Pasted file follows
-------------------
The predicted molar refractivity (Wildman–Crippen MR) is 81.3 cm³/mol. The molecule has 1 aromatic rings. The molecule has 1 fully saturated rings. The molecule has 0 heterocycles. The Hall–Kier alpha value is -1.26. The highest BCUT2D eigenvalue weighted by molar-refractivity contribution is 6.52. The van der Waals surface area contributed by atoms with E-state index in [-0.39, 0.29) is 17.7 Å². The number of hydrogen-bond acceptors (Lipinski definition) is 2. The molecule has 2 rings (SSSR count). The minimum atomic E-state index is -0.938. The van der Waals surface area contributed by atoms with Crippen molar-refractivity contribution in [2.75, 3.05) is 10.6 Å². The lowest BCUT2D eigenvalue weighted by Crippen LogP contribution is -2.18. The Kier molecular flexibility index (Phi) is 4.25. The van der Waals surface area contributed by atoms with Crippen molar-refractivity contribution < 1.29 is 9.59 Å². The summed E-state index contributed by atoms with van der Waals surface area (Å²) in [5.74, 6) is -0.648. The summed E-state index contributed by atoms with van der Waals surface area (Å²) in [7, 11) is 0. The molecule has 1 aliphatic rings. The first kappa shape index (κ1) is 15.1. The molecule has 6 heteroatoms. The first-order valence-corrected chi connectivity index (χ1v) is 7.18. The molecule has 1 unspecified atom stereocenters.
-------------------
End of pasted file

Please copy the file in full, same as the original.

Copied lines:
The predicted molar refractivity (Wildman–Crippen MR) is 81.3 cm³/mol. The molecule has 1 aromatic rings. The molecule has 1 fully saturated rings. The molecule has 0 heterocycles. The Hall–Kier alpha value is -1.26. The highest BCUT2D eigenvalue weighted by molar-refractivity contribution is 6.52. The van der Waals surface area contributed by atoms with E-state index in [-0.39, 0.29) is 17.7 Å². The number of hydrogen-bond acceptors (Lipinski definition) is 2. The molecule has 2 rings (SSSR count). The minimum atomic E-state index is -0.938. The van der Waals surface area contributed by atoms with Crippen molar-refractivity contribution in [2.75, 3.05) is 10.6 Å². The lowest BCUT2D eigenvalue weighted by Crippen LogP contribution is -2.18. The Kier molecular flexibility index (Phi) is 4.25. The van der Waals surface area contributed by atoms with Crippen molar-refractivity contribution < 1.29 is 9.59 Å². The summed E-state index contributed by atoms with van der Waals surface area (Å²) in [5.74, 6) is -0.648. The summed E-state index contributed by atoms with van der Waals surface area (Å²) in [7, 11) is 0. The molecule has 1 aliphatic rings. The first kappa shape index (κ1) is 15.1. The molecule has 6 heteroatoms. The first-order valence-corrected chi connectivity index (χ1v) is 7.18. The molecule has 1 unspecified atom stereocenters.